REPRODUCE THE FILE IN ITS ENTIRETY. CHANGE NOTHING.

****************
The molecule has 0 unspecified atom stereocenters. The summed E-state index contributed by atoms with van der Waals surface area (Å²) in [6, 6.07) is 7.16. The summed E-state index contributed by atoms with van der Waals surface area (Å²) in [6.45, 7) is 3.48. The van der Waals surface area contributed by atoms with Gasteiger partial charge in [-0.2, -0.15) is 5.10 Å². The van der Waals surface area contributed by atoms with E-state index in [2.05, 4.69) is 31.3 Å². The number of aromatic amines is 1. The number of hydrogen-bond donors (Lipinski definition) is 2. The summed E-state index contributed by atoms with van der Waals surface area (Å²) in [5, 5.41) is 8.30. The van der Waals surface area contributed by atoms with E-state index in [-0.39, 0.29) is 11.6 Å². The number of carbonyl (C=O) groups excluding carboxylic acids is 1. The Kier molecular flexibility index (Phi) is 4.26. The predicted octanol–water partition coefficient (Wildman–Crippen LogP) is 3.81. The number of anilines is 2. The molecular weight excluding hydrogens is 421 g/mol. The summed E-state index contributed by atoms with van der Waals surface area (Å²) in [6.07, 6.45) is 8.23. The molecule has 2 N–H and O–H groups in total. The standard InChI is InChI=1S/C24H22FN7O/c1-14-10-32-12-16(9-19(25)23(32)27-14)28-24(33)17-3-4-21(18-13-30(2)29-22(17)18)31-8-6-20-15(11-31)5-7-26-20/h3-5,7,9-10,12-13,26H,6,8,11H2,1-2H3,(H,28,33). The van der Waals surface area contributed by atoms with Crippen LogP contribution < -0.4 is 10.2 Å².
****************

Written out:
The molecule has 0 unspecified atom stereocenters. The summed E-state index contributed by atoms with van der Waals surface area (Å²) in [6, 6.07) is 7.16. The summed E-state index contributed by atoms with van der Waals surface area (Å²) in [6.45, 7) is 3.48. The van der Waals surface area contributed by atoms with Gasteiger partial charge in [-0.2, -0.15) is 5.10 Å². The van der Waals surface area contributed by atoms with E-state index in [2.05, 4.69) is 31.3 Å². The number of aromatic amines is 1. The number of hydrogen-bond donors (Lipinski definition) is 2. The summed E-state index contributed by atoms with van der Waals surface area (Å²) in [5, 5.41) is 8.30. The van der Waals surface area contributed by atoms with E-state index in [-0.39, 0.29) is 11.6 Å². The number of carbonyl (C=O) groups excluding carboxylic acids is 1. The Kier molecular flexibility index (Phi) is 4.26. The predicted octanol–water partition coefficient (Wildman–Crippen LogP) is 3.81. The number of anilines is 2. The molecular weight excluding hydrogens is 421 g/mol. The summed E-state index contributed by atoms with van der Waals surface area (Å²) in [6.07, 6.45) is 8.23. The molecule has 2 N–H and O–H groups in total. The standard InChI is InChI=1S/C24H22FN7O/c1-14-10-32-12-16(9-19(25)23(32)27-14)28-24(33)17-3-4-21(18-13-30(2)29-22(17)18)31-8-6-20-15(11-31)5-7-26-20/h3-5,7,9-10,12-13,26H,6,8,11H2,1-2H3,(H,28,33). The van der Waals surface area contributed by atoms with Crippen LogP contribution < -0.4 is 10.2 Å².